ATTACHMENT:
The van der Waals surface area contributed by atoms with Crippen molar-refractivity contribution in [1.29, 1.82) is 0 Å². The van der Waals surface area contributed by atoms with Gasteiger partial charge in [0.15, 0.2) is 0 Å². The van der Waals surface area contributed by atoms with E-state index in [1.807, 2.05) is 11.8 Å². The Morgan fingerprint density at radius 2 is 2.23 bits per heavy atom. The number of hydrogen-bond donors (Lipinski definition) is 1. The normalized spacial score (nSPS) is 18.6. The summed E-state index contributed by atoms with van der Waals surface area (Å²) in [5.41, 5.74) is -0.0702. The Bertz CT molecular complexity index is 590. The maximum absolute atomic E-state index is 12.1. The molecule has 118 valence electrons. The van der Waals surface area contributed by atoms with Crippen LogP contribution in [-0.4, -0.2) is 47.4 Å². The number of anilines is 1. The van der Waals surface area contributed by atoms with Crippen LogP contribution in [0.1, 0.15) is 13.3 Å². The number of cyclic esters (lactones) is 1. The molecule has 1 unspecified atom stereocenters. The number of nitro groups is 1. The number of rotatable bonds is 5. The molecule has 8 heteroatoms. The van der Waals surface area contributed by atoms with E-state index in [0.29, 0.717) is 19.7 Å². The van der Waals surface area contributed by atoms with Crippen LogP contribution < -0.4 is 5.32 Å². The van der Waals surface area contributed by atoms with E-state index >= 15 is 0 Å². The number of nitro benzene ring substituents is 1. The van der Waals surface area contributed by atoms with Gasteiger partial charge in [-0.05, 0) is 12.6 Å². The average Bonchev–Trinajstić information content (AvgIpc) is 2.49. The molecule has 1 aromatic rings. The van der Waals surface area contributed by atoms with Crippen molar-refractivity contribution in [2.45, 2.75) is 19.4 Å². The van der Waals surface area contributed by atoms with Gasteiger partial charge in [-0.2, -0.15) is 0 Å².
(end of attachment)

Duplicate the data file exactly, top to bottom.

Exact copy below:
The van der Waals surface area contributed by atoms with Crippen molar-refractivity contribution in [1.29, 1.82) is 0 Å². The van der Waals surface area contributed by atoms with Gasteiger partial charge in [0.15, 0.2) is 0 Å². The van der Waals surface area contributed by atoms with E-state index in [1.807, 2.05) is 11.8 Å². The Morgan fingerprint density at radius 2 is 2.23 bits per heavy atom. The number of hydrogen-bond donors (Lipinski definition) is 1. The normalized spacial score (nSPS) is 18.6. The summed E-state index contributed by atoms with van der Waals surface area (Å²) in [5.41, 5.74) is -0.0702. The Bertz CT molecular complexity index is 590. The maximum absolute atomic E-state index is 12.1. The molecule has 118 valence electrons. The van der Waals surface area contributed by atoms with Crippen LogP contribution in [-0.4, -0.2) is 47.4 Å². The number of anilines is 1. The van der Waals surface area contributed by atoms with Crippen LogP contribution in [0.1, 0.15) is 13.3 Å². The number of cyclic esters (lactones) is 1. The molecule has 1 unspecified atom stereocenters. The number of nitro groups is 1. The number of rotatable bonds is 5. The molecule has 8 heteroatoms. The van der Waals surface area contributed by atoms with E-state index in [0.29, 0.717) is 19.7 Å². The van der Waals surface area contributed by atoms with Crippen LogP contribution < -0.4 is 5.32 Å². The van der Waals surface area contributed by atoms with E-state index >= 15 is 0 Å². The number of nitro benzene ring substituents is 1. The van der Waals surface area contributed by atoms with Gasteiger partial charge in [-0.05, 0) is 12.6 Å². The average Bonchev–Trinajstić information content (AvgIpc) is 2.49. The molecule has 1 aromatic rings. The van der Waals surface area contributed by atoms with Crippen molar-refractivity contribution in [2.45, 2.75) is 19.4 Å². The van der Waals surface area contributed by atoms with Gasteiger partial charge in [-0.2, -0.15) is 0 Å².